What shall we bring to Thee?

Full Text

What shall we bring to Thee?
What shall our offering be
On this Thy natal morn?
For Thou, O Christ, hast come to earth--
A virgin mother gave Thee birth--
For our redemption born.

The whole creation broad
Gives praise and thanks to God,
Who gave His only Son;
And list! the bright angelic throng
Their homage yield in sweetest song,
For peace on earth begun.

The heavens their glory shed,
The star shines o'er His head,
The promised Christ and King;
And wise men from the lands afar,
Led by the brightness of the star,
Their treasured offerings bring.

What shall we give Thee now?
Lowly the shepherds bow,
Have we no gift to bring?
Our worship, lo, we yield to Thee,
All that we are, and hope to be--
This is our offering.

Source: Hymns of the Early Church: translated from Greek and Latin sources; together with translations from a later period; centos and suggestions from the Greek; and several original pieces #64

Translator: John Brownlie

Brownlie, John, was born at Glasgow, Aug. 6, 1859, and was educated at Glasgow University, and at the Free Church College in the same city. In 1884 he was licensed by the Presbytery of Glasgow; in 1885 he became Assistant Minister of the Free Church, Portpatrick, and on the death of the Senior Minister in 1890 he entered upon the full charge of the Church there. He has interested himself in educational matters, became a Member of the local School Board in 1888, a governor of Stranraer High School in 1897, and Chairman of the governors in 1901. His hymnological works are:— 1. The Hymns and Hymnwriters of the [Scottish] Church Hymnary, 1899. This is a biographical, historical, and critical companion to that hymnal, and is well done and… Go to person page >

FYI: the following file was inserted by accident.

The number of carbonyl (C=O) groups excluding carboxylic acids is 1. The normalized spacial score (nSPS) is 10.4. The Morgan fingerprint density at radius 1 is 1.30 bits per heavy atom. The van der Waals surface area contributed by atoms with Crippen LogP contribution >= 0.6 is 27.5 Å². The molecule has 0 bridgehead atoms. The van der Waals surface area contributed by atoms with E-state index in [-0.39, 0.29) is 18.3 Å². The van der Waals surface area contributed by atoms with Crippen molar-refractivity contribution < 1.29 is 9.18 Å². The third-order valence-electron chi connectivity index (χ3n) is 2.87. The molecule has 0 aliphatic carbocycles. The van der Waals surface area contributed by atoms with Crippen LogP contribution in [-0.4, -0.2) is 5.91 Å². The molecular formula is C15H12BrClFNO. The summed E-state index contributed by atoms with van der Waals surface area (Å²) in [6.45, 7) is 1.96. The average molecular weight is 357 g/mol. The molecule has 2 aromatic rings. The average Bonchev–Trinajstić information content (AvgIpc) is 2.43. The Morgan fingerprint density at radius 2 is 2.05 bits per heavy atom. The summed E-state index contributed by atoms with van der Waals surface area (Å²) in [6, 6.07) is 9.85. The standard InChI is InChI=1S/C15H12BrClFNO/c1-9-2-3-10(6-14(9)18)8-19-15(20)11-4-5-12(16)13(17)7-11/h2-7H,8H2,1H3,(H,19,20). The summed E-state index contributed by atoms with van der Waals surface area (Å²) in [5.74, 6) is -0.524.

Author: St. Anatolius, of Constantinople

Anatolius, one of the Greek hymn-writers. No details are known of him. From the fact that he celebrates martyrs who died in the 6th and early part of the 7th century, it is certain that he is not to be identified (as by Neale) with the patriarch who succeeded Flavian in 449, and afterward procured the enactment of the famous canon of the Council of Chalcedon, which raised Constantinople to the second place among the patriarchal sees (Dict. of Ch. Biog., i. p. 110). A letter is said to exist showing that he was a pupil of Theodore of the Studium (759-826). More than a hundred hymns, all of them short ones, are found in the Mensea and Octoechus. From this account, derived from Anth. Graec. Garm. Christ, p. xli, it will be seen that his poems… Go to person page >

Text Information

First Line: What shall we bring to Thee?
Greek Title: τί σοι προσενέγκωμεν, Χριστὲ
Translator: John Brownlie
Author: St. Anatolius, of Constantinople
Language: English
Copyright: Public Domain